It IS broke, so let's fix it……….

The last round of elections in Victoria, NSW and Queensland showed that voters are more disillusioned with politicians than politics.  People are as concerned as ever about the things that affect their lives but they aren't being given much choice of either good ideas or good people to vote for.  Part of the problem (to paraphrase Gore Vidal) is that  'there is only one political party in Australia, the Development Party, and it has two wings, the Labor Party and the Liberal Party.'

 It isn't the policy issues that are the problem in our political system as much the simple mechanics of how the system works.  It's nothing to do with ideology, the mechanics of the system need to be reformed and rejuvenated so they work better and more efficiently.  Simple things like fixed four year terms, already adopted by most if not all the States, would avoid the current unseemly bickering in the Federal Parliament, not on questions of principle but what is seen as giving one particular party some political advantage.  

The governing party should not be able to decide when elections should be called simply because it suits them; we must adopt a fixed term immediately.

 I'm not starry eyed and idealistic about political change, politics is the art of the possible, nothing's perfect, all we can do is to make the changes that are possible, but it's important to start!  I recommend reading  'Imagining Australia: ideas for our future,(Macgregor Duncan, Andrew Leigh, David Madden & Peter Tynan; Allen & Unwin), an excellent book published in 2004.  It received good reviews and then sank without trace as it's clear that neither of the main political parties has any strong desire to reform the system.  The need for changes in our political system was made crystal clear by the NSW elections in March 2011.  The Labor Party was trounced, losing by a large margin after fifteen years in office.  In that time there had been four Premiers, innumerable changed Ministers, corruption and government by party factions; it's clearly time to change the way parties and the Parliament work.  

 I've come around to thinking that a good part of our problem is the low calibre of our politicians; just remember back to NSW Labor in 2011!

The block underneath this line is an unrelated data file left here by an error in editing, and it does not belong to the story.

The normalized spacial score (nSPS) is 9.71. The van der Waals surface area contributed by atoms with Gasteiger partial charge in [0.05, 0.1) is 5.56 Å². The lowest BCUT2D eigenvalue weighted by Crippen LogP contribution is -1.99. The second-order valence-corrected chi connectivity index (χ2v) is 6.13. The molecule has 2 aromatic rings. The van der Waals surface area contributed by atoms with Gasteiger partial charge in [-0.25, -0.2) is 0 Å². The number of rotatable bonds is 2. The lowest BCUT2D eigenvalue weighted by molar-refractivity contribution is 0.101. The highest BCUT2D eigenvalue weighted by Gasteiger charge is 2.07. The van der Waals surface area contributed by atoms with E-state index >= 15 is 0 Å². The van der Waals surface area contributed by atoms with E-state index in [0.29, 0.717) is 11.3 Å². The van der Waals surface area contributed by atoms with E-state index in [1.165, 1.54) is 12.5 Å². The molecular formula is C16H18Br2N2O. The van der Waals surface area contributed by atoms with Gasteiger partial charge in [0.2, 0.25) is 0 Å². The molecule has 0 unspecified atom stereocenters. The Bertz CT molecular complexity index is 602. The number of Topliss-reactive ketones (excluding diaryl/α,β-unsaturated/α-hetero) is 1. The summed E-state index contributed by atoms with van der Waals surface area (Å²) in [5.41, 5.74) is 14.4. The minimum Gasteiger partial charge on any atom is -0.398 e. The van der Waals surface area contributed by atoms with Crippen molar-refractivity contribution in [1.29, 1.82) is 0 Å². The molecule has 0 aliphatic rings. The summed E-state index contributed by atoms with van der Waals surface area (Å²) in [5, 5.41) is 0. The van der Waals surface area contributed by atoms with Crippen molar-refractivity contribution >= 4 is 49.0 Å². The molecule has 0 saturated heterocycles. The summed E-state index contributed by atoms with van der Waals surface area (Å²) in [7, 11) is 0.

People who have real life skills and experience in the real world are badly needed to cope with the uncommon problems that confront us. There are some great people in the parliaments of course, and although we are quick to criticize, we must acknowledge that politicians have a largely thankless task.  In general parliamentarians come from such narrow and self-perpetuating groups as the staffs of politicians, party apparatchiks, trade unions, industry bodies and the legal profession.  We can only vote for the candidates preselected by faceless people (mostly men) hidden in the inner core of each party.  The Greens are a bit different as they still have active branches with active members but most branches of the two major parties atrophied long ago.  Who would want to spend years in such a life-sapping environment as a party branch in order to get endorsement to stand for parliament?  A very small in-group selects who will appear on the ballot papers, and for all the above reasons I've become convinced that a more democratic system of open primary pre-selection like that used in the USA is worth trying.  

 Our system favors uninspiring insiders rather than dynamic and interesting candidates from outside the party, and I'm convinced this change would invigorate the selection process.  Based on the US experience, I reckon over time that eventually up to 50% of the voters in any one electorate could be involved in pre-selecting better candidates for the party of their choice.

Prime Minister Gillard floated a similar idea in 2011 as a reaction to the poor electoral performance of her party, although she thought pre-selection should be by paid up party and union members; it wasn't as democratic as my proposal that pre-selection should be made by voters who register as supporters of a particular party, and of course nothing has happened.